When is the best time of year to buy a home? RealtyTrac took a big data approach to this question, analyzing 32 million single family home and condo sales over the past 15 years. They compared average sale prices to average estimated market value at the time of sale to determine whether buyers paid a premium or bought at a discount.
Based on the closing date of the sale, they broke down the data by month, weekday and day of the year to identify when buyers historically have realized the biggest discounts. Below are high-level details.
- The best month to close on the purchase of a home is October.
- Out of 2.7 million single family home and condo sales over the last 15 years that closed in October, buyers realized an average discount of 2.6 percent below full estimated market value at the time of sale.
- Following October as best months to buy were February, July, December and January — all fall or winter months except for July, which was a surprise given that conventional wisdom would suggest that is a good time to sell but not necessarily to buy to buy at a bargain price.
- The worst month of the year to close on the purchase of a home is April, when buyers over the last 15 years have purchased at an average premium of 1.2 percent above estimated market value at the time of sale.
This is really great data, but their conclusion makes no sense!
Buyers make offers 4-6 weeks before the closing date. That’s when the deal is negotiated.
So if October 8th is the best day to close on a house, the best day to make an offer on a house is anywhere from August 19th to September 9th, using usual time-frames. However, someone may get an offer accepted on a rented property in February, or March, or April, or May and then close on October 8th.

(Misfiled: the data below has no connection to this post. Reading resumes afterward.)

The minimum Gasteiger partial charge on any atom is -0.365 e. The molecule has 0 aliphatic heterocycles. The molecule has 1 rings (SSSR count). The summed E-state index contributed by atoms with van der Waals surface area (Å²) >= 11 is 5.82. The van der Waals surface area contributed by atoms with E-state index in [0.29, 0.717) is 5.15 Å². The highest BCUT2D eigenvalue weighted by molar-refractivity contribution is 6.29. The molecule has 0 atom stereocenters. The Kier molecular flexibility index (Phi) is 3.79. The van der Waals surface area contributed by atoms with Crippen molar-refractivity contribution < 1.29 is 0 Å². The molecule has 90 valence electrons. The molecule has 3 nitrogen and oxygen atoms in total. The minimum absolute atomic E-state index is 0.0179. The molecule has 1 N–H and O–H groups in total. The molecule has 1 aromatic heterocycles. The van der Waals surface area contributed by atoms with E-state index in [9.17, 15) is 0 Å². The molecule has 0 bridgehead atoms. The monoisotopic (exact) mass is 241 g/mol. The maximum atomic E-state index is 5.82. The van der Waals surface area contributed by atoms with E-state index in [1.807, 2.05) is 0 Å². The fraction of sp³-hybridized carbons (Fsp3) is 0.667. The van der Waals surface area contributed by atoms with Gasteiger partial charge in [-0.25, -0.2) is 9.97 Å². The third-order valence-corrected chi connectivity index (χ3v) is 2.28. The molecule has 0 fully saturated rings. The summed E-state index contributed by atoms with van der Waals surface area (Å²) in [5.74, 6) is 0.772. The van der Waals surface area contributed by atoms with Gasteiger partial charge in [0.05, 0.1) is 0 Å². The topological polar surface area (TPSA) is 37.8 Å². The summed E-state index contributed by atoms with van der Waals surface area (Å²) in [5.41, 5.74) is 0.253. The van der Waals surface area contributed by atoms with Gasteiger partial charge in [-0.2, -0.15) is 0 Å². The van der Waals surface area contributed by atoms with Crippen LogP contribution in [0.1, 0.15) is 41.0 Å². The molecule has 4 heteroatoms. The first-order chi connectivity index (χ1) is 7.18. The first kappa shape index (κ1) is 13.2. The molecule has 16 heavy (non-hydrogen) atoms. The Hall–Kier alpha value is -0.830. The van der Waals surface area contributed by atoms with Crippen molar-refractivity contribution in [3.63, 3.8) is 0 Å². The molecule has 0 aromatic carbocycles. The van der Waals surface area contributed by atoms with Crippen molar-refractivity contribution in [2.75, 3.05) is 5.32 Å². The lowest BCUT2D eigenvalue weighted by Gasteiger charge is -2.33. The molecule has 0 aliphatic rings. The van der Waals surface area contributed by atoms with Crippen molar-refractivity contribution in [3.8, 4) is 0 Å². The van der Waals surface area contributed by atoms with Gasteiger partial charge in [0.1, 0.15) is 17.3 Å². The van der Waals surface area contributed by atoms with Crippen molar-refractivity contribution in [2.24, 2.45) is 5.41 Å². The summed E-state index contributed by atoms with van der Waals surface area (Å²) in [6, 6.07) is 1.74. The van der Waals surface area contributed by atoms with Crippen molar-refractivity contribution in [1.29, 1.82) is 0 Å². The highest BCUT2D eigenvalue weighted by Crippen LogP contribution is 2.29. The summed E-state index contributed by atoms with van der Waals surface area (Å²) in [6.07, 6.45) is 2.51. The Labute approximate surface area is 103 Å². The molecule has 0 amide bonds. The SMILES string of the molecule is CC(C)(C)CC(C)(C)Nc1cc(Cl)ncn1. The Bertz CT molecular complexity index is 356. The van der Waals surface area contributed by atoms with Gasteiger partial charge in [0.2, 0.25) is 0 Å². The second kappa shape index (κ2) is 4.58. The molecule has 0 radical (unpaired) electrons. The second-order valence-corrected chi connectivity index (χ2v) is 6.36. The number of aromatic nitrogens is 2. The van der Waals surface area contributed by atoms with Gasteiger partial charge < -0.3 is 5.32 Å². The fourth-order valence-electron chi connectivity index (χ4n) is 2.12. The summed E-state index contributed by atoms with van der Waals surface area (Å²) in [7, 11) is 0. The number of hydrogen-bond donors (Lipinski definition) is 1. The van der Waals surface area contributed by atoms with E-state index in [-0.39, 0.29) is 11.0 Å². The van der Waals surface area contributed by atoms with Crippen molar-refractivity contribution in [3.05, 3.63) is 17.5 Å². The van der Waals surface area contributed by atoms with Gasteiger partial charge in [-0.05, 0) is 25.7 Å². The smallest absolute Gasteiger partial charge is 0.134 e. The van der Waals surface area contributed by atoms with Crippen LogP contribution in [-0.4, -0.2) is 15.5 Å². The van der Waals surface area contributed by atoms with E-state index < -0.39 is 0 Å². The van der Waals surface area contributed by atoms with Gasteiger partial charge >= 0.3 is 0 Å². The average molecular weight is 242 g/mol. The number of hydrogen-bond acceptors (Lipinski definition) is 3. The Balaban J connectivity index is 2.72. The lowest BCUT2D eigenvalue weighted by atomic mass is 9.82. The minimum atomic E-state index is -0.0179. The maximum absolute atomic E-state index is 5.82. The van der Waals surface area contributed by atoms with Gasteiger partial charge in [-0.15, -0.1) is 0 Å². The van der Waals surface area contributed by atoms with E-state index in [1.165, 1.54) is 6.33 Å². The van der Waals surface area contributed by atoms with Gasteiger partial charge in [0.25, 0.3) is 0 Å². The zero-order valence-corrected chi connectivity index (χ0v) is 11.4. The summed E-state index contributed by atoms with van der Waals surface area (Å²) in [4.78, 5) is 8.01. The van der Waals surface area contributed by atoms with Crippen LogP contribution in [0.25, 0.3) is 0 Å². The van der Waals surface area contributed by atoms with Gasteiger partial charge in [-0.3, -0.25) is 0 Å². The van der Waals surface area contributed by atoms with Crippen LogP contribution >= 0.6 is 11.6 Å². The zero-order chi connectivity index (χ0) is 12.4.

When I reinterpret the data to focus on what we do, as exclusive buyer’s agents, there is some validity to it. We are making those deals that close October 8th sometime in August. In late summer, prices are generally lower than the prices in the spring market. Especially in our area, demand slows noticeably once we move beyond the time when buyers can move in before the school year starts. Lower demand yields more buyer negotiating power.
However, autumn house-hunting is also very good for buyers. Most of the other “good deal” closing dates are based on accepted offers in the late summer and into the autumn. After Oct. 8, the best days of the year to close on a purchase of a home were Nov. 26, Dec. 31, Oct. 22, and Oct. 15. (I suspect that December 31st date has some legal or tax advantage that pushes it into this group.)
- The best day of the year to close on the purchase of a home is Oct. 8.
- After removing perennial holidays such as Christmas Day, New Year’s Day, Veteran’s Day and July 4, our analysis found that over the past 15 years buyers who closed on the purchase of a home on Oct. 8 have realized the biggest average discount — 10.8 percent below estimated market value at time of sale — among any of the remaining 356 days in the year.
- After Oct. 8, the best days of the year to close on a purchase of a home were Nov. 26 (10.1 percent discount), Dec. 31 (9.7 percent discount), Oct. 22 (9.6 percent discount), and Oct. 15 (9.1 percent discount).
- The worst day of the year to close on a purchase of a home was Jan. 19, when buyers paid an average 9.6 percent premium above estimated market value at time of sale, followed by Feb. 16 (9.5 percent premium), Apr. 20 (9.5 percent premium), Apr. 6 (8.4 percent premium), and Apr. 27 (8.2 percent premium).